[Note: I tried giving this article away. One particular place, the *blog* of the Queensland Writer's Centre — that is, a centre supporting writers — passed on it. Now, if you can't get a blog to accept your work, then you've been insulted. I present it below for you instead.]
The publishing industry has changed, but very little has changed. Maybe I should be more specific and say the publishing process has changed, that the overall model of what's possible has opened up so that it's both more accessible and cheaper to produce books — especially outside of the regular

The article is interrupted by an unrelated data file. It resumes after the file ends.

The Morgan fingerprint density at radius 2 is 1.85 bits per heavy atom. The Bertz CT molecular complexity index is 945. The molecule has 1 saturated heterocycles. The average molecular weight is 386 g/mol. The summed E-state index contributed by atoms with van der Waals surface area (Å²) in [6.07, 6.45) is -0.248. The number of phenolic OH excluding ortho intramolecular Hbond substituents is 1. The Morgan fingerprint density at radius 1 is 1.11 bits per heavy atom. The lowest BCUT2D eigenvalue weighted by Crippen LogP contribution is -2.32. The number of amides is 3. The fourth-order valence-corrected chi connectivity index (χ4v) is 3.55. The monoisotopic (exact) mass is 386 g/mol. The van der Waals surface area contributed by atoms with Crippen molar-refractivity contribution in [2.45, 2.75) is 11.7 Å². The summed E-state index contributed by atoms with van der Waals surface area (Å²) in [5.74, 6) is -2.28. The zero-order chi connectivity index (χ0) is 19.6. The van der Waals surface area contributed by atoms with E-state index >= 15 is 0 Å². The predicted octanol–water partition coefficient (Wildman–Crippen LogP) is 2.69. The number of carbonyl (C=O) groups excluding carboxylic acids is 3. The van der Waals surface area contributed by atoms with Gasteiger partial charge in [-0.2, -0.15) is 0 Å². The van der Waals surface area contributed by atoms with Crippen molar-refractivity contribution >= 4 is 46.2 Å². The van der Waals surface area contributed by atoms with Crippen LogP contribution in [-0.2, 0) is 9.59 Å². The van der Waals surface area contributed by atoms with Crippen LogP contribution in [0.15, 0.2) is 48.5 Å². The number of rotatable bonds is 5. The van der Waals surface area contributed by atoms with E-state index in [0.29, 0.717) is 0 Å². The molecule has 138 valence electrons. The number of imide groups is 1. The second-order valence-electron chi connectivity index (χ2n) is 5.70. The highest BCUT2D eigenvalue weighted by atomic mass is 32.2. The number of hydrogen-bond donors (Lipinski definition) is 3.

old channels — in digital or print. Anyone can get into the magic of books; which is a minor revolution, I'd say.
But what hasn't changed? Look at the bookshop window displays: lots of colourful books; lots of diversity. If you think about it, the books on display and reviewed in newspapers, journals and magazines are still largely, or rather almost all, representative of the standard publishing model. By which
I mean the large (consolidated, international) publishing houses and the medium trade presses, the industry players.
The window display — our window on publishing — says the industry is healthy because there's so much great stuff being produced. There's familiar and prize-winning authors, authors who can't not get published; there's non-fiction and biographies by the dozen, profile-leveraging tie-ins,
young adult and bright fantasy. Now and then a renegade success story, a blockbuster everyone reads on planes or whenever they're not looking at their phone, because everyone else is.